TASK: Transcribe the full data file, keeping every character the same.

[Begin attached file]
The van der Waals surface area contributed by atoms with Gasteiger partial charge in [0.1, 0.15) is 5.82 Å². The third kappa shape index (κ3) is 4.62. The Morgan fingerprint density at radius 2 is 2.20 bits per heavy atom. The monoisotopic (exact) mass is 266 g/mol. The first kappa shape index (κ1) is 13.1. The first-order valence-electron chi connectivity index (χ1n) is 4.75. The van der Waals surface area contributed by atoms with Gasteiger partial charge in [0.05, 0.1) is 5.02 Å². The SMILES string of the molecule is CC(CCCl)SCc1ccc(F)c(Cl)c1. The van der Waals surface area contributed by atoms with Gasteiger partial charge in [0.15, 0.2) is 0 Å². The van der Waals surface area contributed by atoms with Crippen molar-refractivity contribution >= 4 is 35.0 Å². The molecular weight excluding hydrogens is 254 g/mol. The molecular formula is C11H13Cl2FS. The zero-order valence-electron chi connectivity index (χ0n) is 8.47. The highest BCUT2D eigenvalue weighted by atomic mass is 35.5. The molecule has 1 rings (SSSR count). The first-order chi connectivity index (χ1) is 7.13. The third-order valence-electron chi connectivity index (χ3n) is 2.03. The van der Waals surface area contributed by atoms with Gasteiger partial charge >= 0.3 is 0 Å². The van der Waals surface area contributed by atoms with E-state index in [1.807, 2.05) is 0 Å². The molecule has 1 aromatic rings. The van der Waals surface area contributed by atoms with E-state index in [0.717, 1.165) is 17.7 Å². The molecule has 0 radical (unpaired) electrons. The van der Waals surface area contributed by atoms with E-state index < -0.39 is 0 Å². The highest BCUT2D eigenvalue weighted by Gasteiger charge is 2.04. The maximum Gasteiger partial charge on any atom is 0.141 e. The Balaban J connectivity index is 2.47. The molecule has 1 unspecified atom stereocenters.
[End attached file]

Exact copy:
The van der Waals surface area contributed by atoms with Gasteiger partial charge in [0.1, 0.15) is 5.82 Å². The third kappa shape index (κ3) is 4.62. The Morgan fingerprint density at radius 2 is 2.20 bits per heavy atom. The monoisotopic (exact) mass is 266 g/mol. The first kappa shape index (κ1) is 13.1. The first-order valence-electron chi connectivity index (χ1n) is 4.75. The van der Waals surface area contributed by atoms with Gasteiger partial charge in [0.05, 0.1) is 5.02 Å². The SMILES string of the molecule is CC(CCCl)SCc1ccc(F)c(Cl)c1. The van der Waals surface area contributed by atoms with Gasteiger partial charge in [0.15, 0.2) is 0 Å². The van der Waals surface area contributed by atoms with Crippen molar-refractivity contribution >= 4 is 35.0 Å². The molecular weight excluding hydrogens is 254 g/mol. The molecular formula is C11H13Cl2FS. The zero-order valence-electron chi connectivity index (χ0n) is 8.47. The highest BCUT2D eigenvalue weighted by atomic mass is 35.5. The molecule has 1 rings (SSSR count). The first-order chi connectivity index (χ1) is 7.13. The third-order valence-electron chi connectivity index (χ3n) is 2.03. The van der Waals surface area contributed by atoms with Gasteiger partial charge >= 0.3 is 0 Å². The van der Waals surface area contributed by atoms with E-state index in [1.807, 2.05) is 0 Å². The molecule has 1 aromatic rings. The van der Waals surface area contributed by atoms with E-state index in [0.717, 1.165) is 17.7 Å². The molecule has 0 radical (unpaired) electrons. The van der Waals surface area contributed by atoms with E-state index < -0.39 is 0 Å². The highest BCUT2D eigenvalue weighted by Gasteiger charge is 2.04. The maximum Gasteiger partial charge on any atom is 0.141 e. The Balaban J connectivity index is 2.47. The molecule has 1 unspecified atom stereocenters.